Every one of us — young and old alike — has been dealt a bad, if not losing, hand by this economic crisis. Even politicians who were anti-growth have climbed on the “let’s create jobs bandwagon.” We all acknowledge the importance of economic development to our community. I have played the “economic development game” for years from all sides of the table and know what I’m talking about.
To play the “economic development game,” nearly every community and every state has some form of incentive package for qualifying companies. At the state level, while significant incentives are theoretically available, these incentives most often move away from you as you approach, like a mirage of cool water in the blasting heat of the desert. Typical of Tallahassee, all show and little go.
Locally, we have tended to use cash incentives, which are quite real, but often small in the scheme of things.Local cash incentives are small for good reason. Cash is scarce, and it is a credit to our local leaders that they willingly make it available despite so many other pressing needs. Notwithstanding these good intentions, the amounts available are mere chump change when compared to incentives offered by other states and communities or the amount of an investment by an incoming or expanding business. To us local taxpayers, these amounts are far from trivial as all of us struggle evermore to pay the taxes we owe.
I believe there is a way of playing the economic development game in a more effective way — without playing with what few taxpayer dollars remain in the till. It involves the idea of “giving the sleeves from our vest.” In negotiating talk, this means giving the other side something of great value to them that you either never really had or can’t really use.
If a business isn’t really here, doesn’t ever locate here or fails to expand here for whatever reason, we don’t get the tax revenue from their activities anyway. If they do invest and operate here, they are employing people, buying raw materials, raising the tide in general for all of us.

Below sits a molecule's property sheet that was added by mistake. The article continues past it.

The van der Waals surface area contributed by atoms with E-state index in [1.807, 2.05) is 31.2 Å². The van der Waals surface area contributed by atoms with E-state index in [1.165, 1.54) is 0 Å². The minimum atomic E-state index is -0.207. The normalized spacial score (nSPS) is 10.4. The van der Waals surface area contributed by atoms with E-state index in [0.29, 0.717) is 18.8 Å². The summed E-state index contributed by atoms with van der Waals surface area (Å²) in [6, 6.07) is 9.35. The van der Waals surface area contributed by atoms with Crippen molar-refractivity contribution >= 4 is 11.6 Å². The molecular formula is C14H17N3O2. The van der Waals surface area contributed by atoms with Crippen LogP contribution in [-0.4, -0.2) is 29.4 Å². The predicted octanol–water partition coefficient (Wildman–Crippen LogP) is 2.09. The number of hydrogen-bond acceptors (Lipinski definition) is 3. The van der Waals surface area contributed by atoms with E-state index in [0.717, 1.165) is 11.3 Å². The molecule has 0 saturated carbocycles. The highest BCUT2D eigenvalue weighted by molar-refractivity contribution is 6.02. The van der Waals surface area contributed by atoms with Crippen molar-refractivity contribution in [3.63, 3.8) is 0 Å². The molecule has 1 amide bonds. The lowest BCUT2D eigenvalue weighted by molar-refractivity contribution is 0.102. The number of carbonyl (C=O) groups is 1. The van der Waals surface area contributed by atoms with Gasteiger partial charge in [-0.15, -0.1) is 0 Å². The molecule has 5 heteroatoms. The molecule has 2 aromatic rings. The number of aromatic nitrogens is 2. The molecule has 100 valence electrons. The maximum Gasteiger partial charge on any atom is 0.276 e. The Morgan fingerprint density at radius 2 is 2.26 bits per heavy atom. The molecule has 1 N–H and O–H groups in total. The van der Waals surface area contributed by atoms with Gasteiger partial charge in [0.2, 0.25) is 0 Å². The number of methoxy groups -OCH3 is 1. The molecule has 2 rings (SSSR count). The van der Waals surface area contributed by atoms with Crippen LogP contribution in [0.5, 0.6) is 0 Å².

My suggestion is that we seriously consider creating a countywide property tax increment financing district that would:
1) apply to any “qualifying” (so we can exclude strip clubs, adult theaters, pill mills, and the parade of other horrible things) non-residential use that;
2) either expands or relocates here; and
3) create some significant community benefit like paying wages at or above a certain threshold; or exporting some value-added product or service from this area; or generating some other form of tax revenue (sales tax, room tax, etc.) for the community.
Such a business would be granted a tax increment finance benefit that would allow them to take the property taxes that they would otherwise have paid and apply that to their building mortgage (as a form of credit enhancement) or otherwise somehow offset their occupancy costs. The duration of the benefit could be tied to the strength of the benefit given back to the community (the greater the benefit, the greater the time). Doubtless, laws and ordinances need to be changed, but we can handle that.
An incentive like this would be economically significant to a company (meaning that we’ll be in the game with more incentive prone competitors) and is akin to giving up something that we don’t have. In other words, it’s like giving up the sleeves from our vest to get a sport coat. I would hope that our two county governments would favorably consider this approach.
Rex Jensen is president and CEO of Schroeder-Manatee Ranch.
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